Tradittional Rikka, or Rikka Shofutai, has the following NEW recommended curriculum from Ikenobo Kyoto headquarters:
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Rikka Introduction – Level 1: the minimum of 5 lessons,
Rikka Introduction – Level 2: the minimum of 5 lessons,
Rikka Introduction – Level 3: the minimum of 5 lessons.
After these “Introduction” lessons, which consists of the minimum of total of 15 lessons in the time span of 2 to 3 years, a student would have mastered the basic techniques of Rikka. Several of my students are currently at the stage of the third to fifth lessons of Rikka Introduction – Level 1. From my teaching experiences with my students, it seems 10 lessons or so may be needed for each Level before proceeding to the next Level.
A student who completed the above introductory classes can proceed to the intermediate classes of Rikka (Shofutai). The intermediate classes teach about 30 different traditional Rikka arrangements (theme), based on the instruction book “7 Tips for Material Usage & 19 Rikka Motifs (Themes)”. A student would learn each style by taking a couple of lessons for each arrangement (style). This process would normally take 4 years or more.
Then, the student can proceed to more advanced and creative level of Rikka, taking such large-scale arrangement as Mikizukuri Rikka and Rikka Sunamono.
The master-level Rikka arrangers could further proceed to the Okuden level of Rikka after learning the most of advanced level motifs (themes).
Separately, a student who has completed the Rikka Introduction – Levels 1 through 3 can start to work on Rikka Shimputai.
Rikka Shimputai is a newage-style Rikka created by the 45th Headmaster Sen’ei Ikenobo. It is a creative and contemporary expression by each arranger using basic Rikka techniques (taught in Rikka Introduction – Levels 1 through 3).
In Rikka Shimputai, a student or an arranger is expected to use his/her creativity with the basic principles of Rikka Shimputai’s art guidelines (such as the movement, brightness, and fresh impressions) to create beautiful harmony in contemporary living environments.
In other words, in Rikka Shimputai classes, a student is on his/her own to create his/her art (within the Rikka principle). A teacher may critique the final arrangement to help the student to better express his/her art form the next time.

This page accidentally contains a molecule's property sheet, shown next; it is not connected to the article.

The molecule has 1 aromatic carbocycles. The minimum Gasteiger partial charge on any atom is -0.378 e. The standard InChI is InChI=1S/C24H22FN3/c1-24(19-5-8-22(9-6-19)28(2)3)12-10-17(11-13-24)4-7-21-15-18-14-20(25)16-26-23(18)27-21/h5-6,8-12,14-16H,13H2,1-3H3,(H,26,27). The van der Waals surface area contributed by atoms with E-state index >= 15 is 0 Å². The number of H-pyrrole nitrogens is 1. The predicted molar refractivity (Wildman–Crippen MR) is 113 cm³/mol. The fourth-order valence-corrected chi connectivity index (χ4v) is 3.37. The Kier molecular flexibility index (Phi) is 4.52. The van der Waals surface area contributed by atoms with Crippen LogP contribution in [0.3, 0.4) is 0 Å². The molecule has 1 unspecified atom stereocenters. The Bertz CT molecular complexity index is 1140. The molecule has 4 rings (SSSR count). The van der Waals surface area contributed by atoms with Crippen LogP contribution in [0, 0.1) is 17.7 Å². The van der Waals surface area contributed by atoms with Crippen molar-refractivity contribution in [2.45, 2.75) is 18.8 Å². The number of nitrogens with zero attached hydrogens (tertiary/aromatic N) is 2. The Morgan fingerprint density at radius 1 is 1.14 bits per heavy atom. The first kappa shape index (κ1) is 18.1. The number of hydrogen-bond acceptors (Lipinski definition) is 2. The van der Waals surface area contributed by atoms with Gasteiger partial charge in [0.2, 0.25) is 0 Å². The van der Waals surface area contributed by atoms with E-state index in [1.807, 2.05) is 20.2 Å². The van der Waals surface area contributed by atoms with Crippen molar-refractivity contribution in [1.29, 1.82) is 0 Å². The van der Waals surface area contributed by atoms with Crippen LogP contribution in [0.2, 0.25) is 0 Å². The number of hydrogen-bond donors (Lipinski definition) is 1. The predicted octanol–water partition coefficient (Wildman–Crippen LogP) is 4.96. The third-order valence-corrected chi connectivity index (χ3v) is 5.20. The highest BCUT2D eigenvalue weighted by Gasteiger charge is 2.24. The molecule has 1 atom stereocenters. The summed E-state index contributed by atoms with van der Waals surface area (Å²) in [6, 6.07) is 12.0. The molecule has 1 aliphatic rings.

So, it takes about 2-3 years to learn the Rikka basics (introduction).
It takes about 4 years or more to complete the Rikka intermediate level.
Then it takes a lot more years to learn the advanced level of Rikka.
Only a hundred or so of Ikenobo’s worldwide members are probably pursuing the Okuden level of Rikka right now.
A student who thinks he/she has the creativity to challenge the Rikka Shimputai can proceed to work on it on his/her own after 2-3 years of completing Rikka Introduction – Lelevs 1 through 3.
There’s also the certificate-level prerequisite.
My Rikka class is based on this new curriculum.
Kazuko has studied the intermediate level of Rikka (Shofutai). She is planning to go back to Ikenobo Central Training Institute in Kyoto, Japan, in the near future for more advanced classes and the higher certificates.
Kazuko has the Permits (Monpyo) to teach Rikka Shimputai (which also implies Rikka Shofutai prior to advancing to the Rikka Shimputai), along with Shoka, and the new Free Style Introductory Curriculum. The Moribana and Nageire are included in the Free Style category now.
The “permit to teach (Monpyo)” means she not only studied the subject matter, but also attended and completed the teacher’s class for “How to teach” the subject matter held at Kyoto headquarters.
(under my husband’s last name.)
Kazuko’s Certificate-level Name Plate (Sekisatsu):
The Seal at the upper-right corner indicates that she attended and graduated from Ikenobo Central Training Institute in Kyoto, Japan.
This seal certifies that its holder has received the highest possible education and training as an Ikenobo Teacher.
The Seal at the lower-left corner indicates that she is certified to teach the Rikka Shimputai.